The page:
Inter-male aggressive behavior is a prominent sexually dimorphic behavior. Neural circuits that underlie aggressive behavior are therefore likely under the control of sex-determining genes. However, the neurogenetic mechanism that generates sex-specific aggressive behavior remains largely unknown. Here, we found that a neuronal class specified by one of the Drosophila sex determining genes, fruitless (fru), belongs to the neural circuit that generates male-type aggressive behavior. This neuronal class can promote aggressive behavior independent of another sex determining gene, doublesex (dsx), although dsx is involved in ensuring that aggressive behavior is performed only toward males. We also found that three fru isoforms with different DNA binding domains show a division of labor on male aggressive behaviors. A dominant role of fru in specifying sex-specific aggressive behavior may underscore a genetic mechanism that allows male-type aggressive behavior to evolve at least partially independently from courtship behavior, which is under different selective pressures.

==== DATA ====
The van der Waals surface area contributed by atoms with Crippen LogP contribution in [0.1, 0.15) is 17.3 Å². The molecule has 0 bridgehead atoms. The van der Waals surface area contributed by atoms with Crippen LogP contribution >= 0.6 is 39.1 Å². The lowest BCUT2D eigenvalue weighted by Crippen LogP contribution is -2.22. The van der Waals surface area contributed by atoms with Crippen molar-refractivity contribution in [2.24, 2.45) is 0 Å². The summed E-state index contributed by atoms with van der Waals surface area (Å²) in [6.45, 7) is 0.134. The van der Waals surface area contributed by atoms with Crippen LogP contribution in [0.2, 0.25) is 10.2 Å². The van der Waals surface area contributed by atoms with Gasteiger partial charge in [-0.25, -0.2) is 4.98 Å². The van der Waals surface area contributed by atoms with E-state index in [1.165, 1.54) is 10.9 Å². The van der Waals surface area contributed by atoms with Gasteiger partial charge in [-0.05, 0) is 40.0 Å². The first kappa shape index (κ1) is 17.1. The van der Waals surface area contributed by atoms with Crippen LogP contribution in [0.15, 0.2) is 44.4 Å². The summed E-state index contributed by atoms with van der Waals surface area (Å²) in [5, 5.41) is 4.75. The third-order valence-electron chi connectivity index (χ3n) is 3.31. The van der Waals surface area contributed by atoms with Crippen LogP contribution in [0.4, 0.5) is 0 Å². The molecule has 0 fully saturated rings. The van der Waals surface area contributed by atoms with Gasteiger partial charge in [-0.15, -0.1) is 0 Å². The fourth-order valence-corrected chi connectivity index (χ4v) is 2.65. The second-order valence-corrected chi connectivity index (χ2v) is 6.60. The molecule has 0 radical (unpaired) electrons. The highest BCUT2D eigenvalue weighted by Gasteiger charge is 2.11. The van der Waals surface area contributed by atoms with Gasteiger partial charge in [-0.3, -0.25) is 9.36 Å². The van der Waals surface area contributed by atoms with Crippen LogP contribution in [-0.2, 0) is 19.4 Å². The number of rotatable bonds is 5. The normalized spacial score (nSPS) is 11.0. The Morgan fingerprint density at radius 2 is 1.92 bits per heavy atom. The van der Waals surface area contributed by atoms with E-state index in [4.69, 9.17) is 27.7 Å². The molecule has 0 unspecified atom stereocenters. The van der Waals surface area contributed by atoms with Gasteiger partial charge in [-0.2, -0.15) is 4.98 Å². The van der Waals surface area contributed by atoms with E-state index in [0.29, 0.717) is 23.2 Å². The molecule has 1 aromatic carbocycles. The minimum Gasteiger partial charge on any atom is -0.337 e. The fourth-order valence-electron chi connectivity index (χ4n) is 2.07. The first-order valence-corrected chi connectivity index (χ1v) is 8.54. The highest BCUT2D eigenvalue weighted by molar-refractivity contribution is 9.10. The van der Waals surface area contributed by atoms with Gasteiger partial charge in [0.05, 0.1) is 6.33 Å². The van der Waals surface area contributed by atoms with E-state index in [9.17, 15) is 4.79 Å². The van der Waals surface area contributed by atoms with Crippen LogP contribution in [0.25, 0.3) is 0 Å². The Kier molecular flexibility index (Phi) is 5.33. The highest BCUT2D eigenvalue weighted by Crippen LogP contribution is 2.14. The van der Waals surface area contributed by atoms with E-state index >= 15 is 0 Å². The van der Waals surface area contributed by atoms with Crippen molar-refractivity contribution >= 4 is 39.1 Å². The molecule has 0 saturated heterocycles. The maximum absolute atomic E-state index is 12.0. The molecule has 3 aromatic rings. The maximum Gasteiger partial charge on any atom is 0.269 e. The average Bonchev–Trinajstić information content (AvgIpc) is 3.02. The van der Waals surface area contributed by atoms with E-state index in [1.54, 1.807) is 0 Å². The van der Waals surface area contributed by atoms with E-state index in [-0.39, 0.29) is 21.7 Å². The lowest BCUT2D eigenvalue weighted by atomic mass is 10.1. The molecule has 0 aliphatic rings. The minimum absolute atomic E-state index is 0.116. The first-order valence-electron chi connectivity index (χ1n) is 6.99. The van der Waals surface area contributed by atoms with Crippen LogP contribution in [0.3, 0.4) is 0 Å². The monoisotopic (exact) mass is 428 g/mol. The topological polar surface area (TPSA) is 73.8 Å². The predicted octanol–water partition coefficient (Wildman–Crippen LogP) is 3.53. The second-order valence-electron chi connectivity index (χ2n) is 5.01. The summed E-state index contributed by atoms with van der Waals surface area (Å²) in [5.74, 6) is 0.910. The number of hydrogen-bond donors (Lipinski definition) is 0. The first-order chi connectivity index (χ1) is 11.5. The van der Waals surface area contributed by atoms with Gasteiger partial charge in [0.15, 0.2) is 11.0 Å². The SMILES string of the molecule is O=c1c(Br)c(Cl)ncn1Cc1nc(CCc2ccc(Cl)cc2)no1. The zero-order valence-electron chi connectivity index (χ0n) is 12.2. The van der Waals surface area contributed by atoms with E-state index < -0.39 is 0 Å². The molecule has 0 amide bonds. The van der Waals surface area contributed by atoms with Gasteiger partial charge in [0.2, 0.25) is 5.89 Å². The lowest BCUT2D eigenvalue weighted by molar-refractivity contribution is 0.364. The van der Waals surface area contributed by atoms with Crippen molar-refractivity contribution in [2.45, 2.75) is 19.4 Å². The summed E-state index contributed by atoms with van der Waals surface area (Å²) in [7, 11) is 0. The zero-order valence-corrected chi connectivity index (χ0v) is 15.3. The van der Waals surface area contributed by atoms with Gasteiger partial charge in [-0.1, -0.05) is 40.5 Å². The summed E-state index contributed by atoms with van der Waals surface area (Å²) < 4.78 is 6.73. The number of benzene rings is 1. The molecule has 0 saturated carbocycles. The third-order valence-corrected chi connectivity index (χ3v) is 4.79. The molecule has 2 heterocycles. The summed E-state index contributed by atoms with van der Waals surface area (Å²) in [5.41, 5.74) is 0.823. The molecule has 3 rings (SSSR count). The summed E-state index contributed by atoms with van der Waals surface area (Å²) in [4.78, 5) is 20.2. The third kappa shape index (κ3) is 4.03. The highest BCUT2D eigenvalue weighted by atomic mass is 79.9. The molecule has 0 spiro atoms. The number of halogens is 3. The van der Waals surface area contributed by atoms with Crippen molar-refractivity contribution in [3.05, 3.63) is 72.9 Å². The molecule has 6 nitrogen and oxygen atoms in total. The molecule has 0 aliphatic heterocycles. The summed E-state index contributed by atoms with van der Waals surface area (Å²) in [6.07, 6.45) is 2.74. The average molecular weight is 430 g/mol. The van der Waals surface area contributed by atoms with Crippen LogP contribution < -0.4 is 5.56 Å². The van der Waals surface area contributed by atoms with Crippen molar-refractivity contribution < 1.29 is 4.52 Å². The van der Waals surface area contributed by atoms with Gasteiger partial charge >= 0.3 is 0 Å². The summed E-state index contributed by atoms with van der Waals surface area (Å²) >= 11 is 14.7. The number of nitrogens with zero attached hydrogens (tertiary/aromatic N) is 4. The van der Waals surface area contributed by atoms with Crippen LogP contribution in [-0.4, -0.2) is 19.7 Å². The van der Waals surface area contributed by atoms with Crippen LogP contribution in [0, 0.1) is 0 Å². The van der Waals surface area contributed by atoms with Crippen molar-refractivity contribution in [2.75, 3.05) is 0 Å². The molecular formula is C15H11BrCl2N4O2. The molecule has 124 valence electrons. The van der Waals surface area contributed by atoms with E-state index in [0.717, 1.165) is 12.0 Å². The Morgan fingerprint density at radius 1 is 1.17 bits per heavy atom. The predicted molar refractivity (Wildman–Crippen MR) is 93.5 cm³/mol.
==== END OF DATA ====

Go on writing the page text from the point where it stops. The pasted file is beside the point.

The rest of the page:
Keywords: D. melanogaster; aggression; courtship; doublesex; fruitless; genetics; genomics; neuroscience; sexual dimorphism; social behavior.
© 2020, Wohl et al.